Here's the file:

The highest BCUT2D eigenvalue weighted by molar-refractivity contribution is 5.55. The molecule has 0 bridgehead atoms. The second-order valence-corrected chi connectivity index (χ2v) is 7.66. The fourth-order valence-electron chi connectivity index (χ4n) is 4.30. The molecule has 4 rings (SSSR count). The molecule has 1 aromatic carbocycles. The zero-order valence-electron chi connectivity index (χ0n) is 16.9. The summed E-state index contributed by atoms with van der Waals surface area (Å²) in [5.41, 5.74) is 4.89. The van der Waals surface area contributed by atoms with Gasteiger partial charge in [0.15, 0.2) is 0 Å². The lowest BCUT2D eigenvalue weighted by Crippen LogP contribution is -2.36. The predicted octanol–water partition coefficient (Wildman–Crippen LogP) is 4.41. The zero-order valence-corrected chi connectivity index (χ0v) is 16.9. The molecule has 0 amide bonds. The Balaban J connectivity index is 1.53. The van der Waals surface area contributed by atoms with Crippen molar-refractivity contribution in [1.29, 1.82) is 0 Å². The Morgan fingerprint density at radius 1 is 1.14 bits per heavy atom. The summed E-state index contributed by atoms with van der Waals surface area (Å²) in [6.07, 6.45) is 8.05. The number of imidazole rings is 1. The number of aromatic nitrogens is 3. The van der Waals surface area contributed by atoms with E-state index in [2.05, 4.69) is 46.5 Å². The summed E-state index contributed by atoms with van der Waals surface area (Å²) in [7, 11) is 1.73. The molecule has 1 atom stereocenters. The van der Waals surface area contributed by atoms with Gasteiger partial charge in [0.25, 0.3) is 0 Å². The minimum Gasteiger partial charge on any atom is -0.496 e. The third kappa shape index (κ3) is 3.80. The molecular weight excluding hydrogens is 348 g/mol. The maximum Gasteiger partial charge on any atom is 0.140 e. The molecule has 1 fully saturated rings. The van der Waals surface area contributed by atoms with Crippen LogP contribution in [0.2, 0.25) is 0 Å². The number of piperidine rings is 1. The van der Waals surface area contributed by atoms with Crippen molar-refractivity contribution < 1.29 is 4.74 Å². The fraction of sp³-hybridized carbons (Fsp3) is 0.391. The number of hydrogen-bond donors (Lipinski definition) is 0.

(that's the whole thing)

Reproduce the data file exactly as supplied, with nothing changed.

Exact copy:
The highest BCUT2D eigenvalue weighted by molar-refractivity contribution is 5.55. The molecule has 0 bridgehead atoms. The second-order valence-corrected chi connectivity index (χ2v) is 7.66. The fourth-order valence-electron chi connectivity index (χ4n) is 4.30. The molecule has 4 rings (SSSR count). The molecule has 1 aromatic carbocycles. The zero-order valence-electron chi connectivity index (χ0n) is 16.9. The summed E-state index contributed by atoms with van der Waals surface area (Å²) in [5.41, 5.74) is 4.89. The van der Waals surface area contributed by atoms with Gasteiger partial charge in [0.15, 0.2) is 0 Å². The lowest BCUT2D eigenvalue weighted by Crippen LogP contribution is -2.36. The predicted octanol–water partition coefficient (Wildman–Crippen LogP) is 4.41. The zero-order valence-corrected chi connectivity index (χ0v) is 16.9. The molecule has 0 amide bonds. The Balaban J connectivity index is 1.53. The van der Waals surface area contributed by atoms with Crippen molar-refractivity contribution in [1.29, 1.82) is 0 Å². The Morgan fingerprint density at radius 1 is 1.14 bits per heavy atom. The summed E-state index contributed by atoms with van der Waals surface area (Å²) in [6.07, 6.45) is 8.05. The number of imidazole rings is 1. The number of aromatic nitrogens is 3. The van der Waals surface area contributed by atoms with E-state index in [2.05, 4.69) is 46.5 Å². The summed E-state index contributed by atoms with van der Waals surface area (Å²) in [7, 11) is 1.73. The molecule has 1 atom stereocenters. The van der Waals surface area contributed by atoms with Gasteiger partial charge in [0.25, 0.3) is 0 Å². The minimum Gasteiger partial charge on any atom is -0.496 e. The third kappa shape index (κ3) is 3.80. The molecular weight excluding hydrogens is 348 g/mol. The maximum Gasteiger partial charge on any atom is 0.140 e. The molecule has 1 fully saturated rings. The van der Waals surface area contributed by atoms with Crippen LogP contribution in [0.2, 0.25) is 0 Å². The number of piperidine rings is 1. The van der Waals surface area contributed by atoms with Crippen molar-refractivity contribution < 1.29 is 4.74 Å². The fraction of sp³-hybridized carbons (Fsp3) is 0.391. The number of hydrogen-bond donors (Lipinski definition) is 0.